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Best Way To Store Marijuana

Best Way To Store Marijuana

Best Way To Store Marijuana

August 06, 2015 Marijuana Storage

Best Way To Store Marijuana 

There are best practices when storing marijuana to keep the trichomes potent and sticky, but four primary factors need to be considered when it comes down to marijuana storage. If youíre someone who likes to smoke and keep marijuana on hand, these components could wind up being critical to quality buds. We don't care if youíre a connoisseur or just a casual enthusiast, you should always consider the condition of your weed since the flavor, longevity, potency, and taste does depend on proper storage. 


Exposure to Sunlight 

More specifically, exposure to UVB, or the type of light responsible for sunburns, reduces the THC levels in weed after cultivation. On the opposite when growing marijuana UVB is a prime component, and it is very important to note this difference. Potency decreases when THC levels degrade, and potency easily refers to the effect marijuana has on you once you consume it. Just be sure to remember, keep your stash in a dark and cool area. 

Exposure to Air 

Being exposed to oxygen also degrades THC, meaning, the less you leave your marijuana exposed to air, the better. One method uses nitrogen because nitrogen disperses oxygen. This is performed by flushing your container with nitrogen, which is a tasteless, odorless gas. Nitrogen is commonly injected into our food packaging, like a bag of chips, because it prevents bacteria and mold from growing. 

Moisture Control 

Humidity is one of the most forgotten, yet important factors for a couple different reasons. If there is too much moisture, your bud has the potential for mold growth, while too little moisture can lead your bud to dry out. When weed becomes dried out it makes the trichomes tasteless, and brittle, potentially breaking off altogether. The ideal range of humidity should be between 50% to 65% RH, which is much lower than what cigars are kept at. There is a myth that is unfortunately used too often and needs to be debunked, adding fruit to your weed as a way to add moisture is not a beneficial method. Adding fruit to your stash container is actually one of the worst things that you can do. As the fruit sits and dries it acts similar to a sponge, releasing all of its moisture too quickly, which causes dramatically high humidity levels. Eventually, the fruit will start to decay inviting bacteria and mold growth to any other organic matter inside of the container, and weed is certainly organic matter. Using a 2-way humidity system will prevent destroying your weed by absorbing and emitting moisture in a perfect ratio to stabilize the water-vapor. We recommend using BovedaÆ products as well as the Humidity Bead SystemÆ.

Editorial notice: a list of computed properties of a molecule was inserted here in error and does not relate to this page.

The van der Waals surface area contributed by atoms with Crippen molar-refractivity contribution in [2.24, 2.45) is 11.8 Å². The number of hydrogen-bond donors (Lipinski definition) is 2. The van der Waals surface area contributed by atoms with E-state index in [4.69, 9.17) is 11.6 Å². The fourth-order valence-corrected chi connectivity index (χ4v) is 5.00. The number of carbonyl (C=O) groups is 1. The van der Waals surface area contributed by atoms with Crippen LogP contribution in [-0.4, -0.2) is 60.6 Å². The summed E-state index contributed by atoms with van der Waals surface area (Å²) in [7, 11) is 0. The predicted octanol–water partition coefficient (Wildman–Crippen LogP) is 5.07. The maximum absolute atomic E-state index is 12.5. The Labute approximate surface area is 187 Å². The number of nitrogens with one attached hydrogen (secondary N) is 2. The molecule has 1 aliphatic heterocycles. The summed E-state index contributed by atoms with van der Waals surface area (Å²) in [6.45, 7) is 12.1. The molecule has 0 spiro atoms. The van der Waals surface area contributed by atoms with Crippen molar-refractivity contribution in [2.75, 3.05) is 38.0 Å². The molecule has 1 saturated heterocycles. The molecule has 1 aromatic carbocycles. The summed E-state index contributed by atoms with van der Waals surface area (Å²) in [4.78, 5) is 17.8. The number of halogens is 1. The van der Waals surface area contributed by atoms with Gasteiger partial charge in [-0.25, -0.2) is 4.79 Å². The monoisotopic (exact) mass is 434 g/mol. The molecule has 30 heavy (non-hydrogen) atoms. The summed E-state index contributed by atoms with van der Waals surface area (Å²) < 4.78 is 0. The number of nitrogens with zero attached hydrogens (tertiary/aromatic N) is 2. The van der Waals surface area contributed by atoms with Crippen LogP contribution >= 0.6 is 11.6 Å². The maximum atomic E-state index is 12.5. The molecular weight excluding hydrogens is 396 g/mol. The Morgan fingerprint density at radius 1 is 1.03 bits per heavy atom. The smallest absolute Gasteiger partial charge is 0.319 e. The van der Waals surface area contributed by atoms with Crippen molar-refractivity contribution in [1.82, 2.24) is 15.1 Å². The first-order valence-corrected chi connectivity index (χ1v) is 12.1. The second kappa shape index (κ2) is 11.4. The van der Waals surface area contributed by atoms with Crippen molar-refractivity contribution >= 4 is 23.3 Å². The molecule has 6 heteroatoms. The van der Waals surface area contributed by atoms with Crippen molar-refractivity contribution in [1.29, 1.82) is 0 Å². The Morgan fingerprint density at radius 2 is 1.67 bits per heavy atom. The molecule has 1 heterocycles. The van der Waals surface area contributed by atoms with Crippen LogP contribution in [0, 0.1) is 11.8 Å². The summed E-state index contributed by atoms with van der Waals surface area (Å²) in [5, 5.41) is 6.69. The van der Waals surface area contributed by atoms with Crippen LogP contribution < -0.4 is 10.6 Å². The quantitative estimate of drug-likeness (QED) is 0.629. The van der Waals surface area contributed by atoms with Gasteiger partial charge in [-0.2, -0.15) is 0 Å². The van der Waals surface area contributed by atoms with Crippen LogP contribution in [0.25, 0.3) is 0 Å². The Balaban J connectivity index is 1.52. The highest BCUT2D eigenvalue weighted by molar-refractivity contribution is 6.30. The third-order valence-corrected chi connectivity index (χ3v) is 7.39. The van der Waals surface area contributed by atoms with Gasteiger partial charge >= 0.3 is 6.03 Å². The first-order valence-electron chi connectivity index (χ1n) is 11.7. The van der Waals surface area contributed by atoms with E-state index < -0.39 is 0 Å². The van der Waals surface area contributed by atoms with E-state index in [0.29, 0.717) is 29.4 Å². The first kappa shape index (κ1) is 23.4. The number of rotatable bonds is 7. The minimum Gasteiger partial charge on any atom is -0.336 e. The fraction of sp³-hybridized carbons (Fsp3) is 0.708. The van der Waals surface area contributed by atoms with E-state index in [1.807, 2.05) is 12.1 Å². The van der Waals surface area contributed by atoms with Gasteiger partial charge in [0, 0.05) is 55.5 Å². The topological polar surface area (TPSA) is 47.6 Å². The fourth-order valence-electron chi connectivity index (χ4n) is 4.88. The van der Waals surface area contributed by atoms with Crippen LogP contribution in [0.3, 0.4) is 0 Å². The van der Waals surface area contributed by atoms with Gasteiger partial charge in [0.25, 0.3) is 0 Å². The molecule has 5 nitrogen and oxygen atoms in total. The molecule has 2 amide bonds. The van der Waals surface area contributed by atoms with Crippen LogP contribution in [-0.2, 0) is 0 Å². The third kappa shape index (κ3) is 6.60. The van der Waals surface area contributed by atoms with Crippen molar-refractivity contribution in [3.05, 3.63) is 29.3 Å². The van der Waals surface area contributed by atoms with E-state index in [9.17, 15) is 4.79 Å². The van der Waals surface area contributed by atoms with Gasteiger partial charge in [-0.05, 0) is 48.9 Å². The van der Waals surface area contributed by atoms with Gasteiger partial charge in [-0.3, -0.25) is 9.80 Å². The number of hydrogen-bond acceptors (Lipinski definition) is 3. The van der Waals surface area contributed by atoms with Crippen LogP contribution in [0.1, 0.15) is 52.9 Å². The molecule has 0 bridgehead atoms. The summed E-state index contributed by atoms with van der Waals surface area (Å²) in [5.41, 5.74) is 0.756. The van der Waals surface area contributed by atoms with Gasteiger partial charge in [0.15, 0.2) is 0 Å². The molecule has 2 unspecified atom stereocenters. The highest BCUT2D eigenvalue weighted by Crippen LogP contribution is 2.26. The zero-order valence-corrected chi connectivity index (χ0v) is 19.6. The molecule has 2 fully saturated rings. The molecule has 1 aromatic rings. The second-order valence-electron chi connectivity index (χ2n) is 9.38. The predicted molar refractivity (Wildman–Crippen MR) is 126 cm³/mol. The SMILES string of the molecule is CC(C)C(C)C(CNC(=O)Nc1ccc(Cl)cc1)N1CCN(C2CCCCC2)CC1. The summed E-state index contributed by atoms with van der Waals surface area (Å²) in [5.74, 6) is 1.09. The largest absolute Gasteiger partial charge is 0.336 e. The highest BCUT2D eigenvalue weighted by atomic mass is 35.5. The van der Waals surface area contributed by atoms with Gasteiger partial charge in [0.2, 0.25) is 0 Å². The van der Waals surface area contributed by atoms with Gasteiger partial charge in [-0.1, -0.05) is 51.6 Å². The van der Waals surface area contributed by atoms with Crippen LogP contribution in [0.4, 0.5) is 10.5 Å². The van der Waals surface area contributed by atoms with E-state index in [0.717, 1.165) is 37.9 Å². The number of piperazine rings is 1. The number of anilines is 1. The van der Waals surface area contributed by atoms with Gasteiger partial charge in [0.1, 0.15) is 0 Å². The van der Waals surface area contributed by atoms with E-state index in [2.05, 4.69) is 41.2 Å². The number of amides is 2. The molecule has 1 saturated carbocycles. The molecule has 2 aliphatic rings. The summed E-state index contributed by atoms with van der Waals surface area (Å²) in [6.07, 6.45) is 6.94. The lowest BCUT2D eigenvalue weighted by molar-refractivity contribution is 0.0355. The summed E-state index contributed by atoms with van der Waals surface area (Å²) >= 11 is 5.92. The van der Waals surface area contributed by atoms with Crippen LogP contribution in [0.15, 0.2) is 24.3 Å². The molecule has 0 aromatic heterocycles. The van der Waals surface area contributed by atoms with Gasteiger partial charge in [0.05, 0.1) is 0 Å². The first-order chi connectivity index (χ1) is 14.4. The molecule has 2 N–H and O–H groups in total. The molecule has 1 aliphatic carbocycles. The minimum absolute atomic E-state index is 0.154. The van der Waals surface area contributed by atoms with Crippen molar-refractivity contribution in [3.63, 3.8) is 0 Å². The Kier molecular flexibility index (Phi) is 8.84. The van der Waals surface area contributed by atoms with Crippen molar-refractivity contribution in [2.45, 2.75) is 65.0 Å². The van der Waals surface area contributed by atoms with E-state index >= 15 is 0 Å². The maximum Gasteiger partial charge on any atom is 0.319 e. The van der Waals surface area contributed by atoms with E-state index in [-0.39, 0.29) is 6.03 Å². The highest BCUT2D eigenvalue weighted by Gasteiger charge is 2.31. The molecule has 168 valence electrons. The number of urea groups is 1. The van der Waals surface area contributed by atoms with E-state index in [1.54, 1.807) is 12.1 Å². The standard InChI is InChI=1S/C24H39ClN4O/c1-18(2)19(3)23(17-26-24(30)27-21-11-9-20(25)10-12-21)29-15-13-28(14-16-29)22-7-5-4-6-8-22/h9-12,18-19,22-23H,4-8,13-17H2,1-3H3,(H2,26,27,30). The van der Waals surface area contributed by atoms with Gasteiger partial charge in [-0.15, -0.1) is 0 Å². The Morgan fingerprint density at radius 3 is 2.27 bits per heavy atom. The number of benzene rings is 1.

Geography and Climate 

All over the world, you will come across different humidity levels that also change with every season. As the temperature changes so will humidity, this is also true inside of your home, making the ambient temperature inside of your house an important thing to think about. Let's use the south as an example, in the south it is much hotter and humid, and in most homes, the air conditioner is on most of the day, which will dry out the air. A lower temperature usually pairs with low humidity, so even though it is humid outside does not mean it is humid inside of your home. On the contrary, in the north, winters can get so cold that humidity levels drop into the teens, making for some extremely dry conditions. 


Dry Bud Revival 

We've all experienced the issue of dry bud at some point, but we have good news for those that this happens to, moisture can easily revive your flower. The trichomes in your bud will swell or wither as moisture enters and leaves. If the buds have been cured too quickly, an evaporative loss will happen at a much faster rate, whereas if they have been cured correctly it will take a much longer time for your bud to fully lose its water. We can't forget about the impact genetics also have. There are marijuana strains that are genetically predisposed to grow mold easier than others, regardless of whether specific moisture thresholds have been met. This is also true for their susceptibility to fighting bacteria.